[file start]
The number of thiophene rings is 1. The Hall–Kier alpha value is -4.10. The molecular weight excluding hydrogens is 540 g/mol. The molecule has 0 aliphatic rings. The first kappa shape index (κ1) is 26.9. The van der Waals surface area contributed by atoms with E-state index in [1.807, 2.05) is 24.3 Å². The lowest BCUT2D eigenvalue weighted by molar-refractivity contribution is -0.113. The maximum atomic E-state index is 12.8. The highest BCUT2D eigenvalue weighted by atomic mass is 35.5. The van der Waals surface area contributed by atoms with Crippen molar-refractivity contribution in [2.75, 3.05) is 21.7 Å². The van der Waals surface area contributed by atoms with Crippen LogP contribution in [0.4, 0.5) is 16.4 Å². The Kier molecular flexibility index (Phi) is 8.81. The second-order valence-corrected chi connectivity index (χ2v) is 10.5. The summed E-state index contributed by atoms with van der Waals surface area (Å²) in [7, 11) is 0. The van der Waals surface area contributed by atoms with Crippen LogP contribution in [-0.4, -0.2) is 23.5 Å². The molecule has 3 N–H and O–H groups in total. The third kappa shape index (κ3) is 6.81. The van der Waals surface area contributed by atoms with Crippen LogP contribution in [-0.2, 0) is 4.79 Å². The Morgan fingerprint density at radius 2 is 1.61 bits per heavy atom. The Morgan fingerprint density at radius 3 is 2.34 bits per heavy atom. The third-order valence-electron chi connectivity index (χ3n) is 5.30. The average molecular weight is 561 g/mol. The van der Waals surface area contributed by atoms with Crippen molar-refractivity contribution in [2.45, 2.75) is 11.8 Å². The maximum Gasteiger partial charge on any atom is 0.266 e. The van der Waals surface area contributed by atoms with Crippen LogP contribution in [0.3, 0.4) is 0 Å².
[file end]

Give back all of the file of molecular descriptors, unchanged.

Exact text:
The number of thiophene rings is 1. The Hall–Kier alpha value is -4.10. The molecular weight excluding hydrogens is 540 g/mol. The molecule has 0 aliphatic rings. The first kappa shape index (κ1) is 26.9. The van der Waals surface area contributed by atoms with E-state index in [1.807, 2.05) is 24.3 Å². The lowest BCUT2D eigenvalue weighted by molar-refractivity contribution is -0.113. The maximum atomic E-state index is 12.8. The highest BCUT2D eigenvalue weighted by atomic mass is 35.5. The van der Waals surface area contributed by atoms with Crippen molar-refractivity contribution in [2.75, 3.05) is 21.7 Å². The van der Waals surface area contributed by atoms with Crippen LogP contribution in [0.4, 0.5) is 16.4 Å². The Kier molecular flexibility index (Phi) is 8.81. The second-order valence-corrected chi connectivity index (χ2v) is 10.5. The summed E-state index contributed by atoms with van der Waals surface area (Å²) in [7, 11) is 0. The van der Waals surface area contributed by atoms with Crippen LogP contribution in [-0.4, -0.2) is 23.5 Å². The molecule has 3 N–H and O–H groups in total. The third kappa shape index (κ3) is 6.81. The van der Waals surface area contributed by atoms with Crippen LogP contribution in [-0.2, 0) is 4.79 Å². The Morgan fingerprint density at radius 2 is 1.61 bits per heavy atom. The Morgan fingerprint density at radius 3 is 2.34 bits per heavy atom. The third-order valence-electron chi connectivity index (χ3n) is 5.30. The average molecular weight is 561 g/mol. The van der Waals surface area contributed by atoms with Crippen molar-refractivity contribution in [2.45, 2.75) is 11.8 Å². The maximum Gasteiger partial charge on any atom is 0.266 e. The van der Waals surface area contributed by atoms with Crippen LogP contribution in [0.3, 0.4) is 0 Å².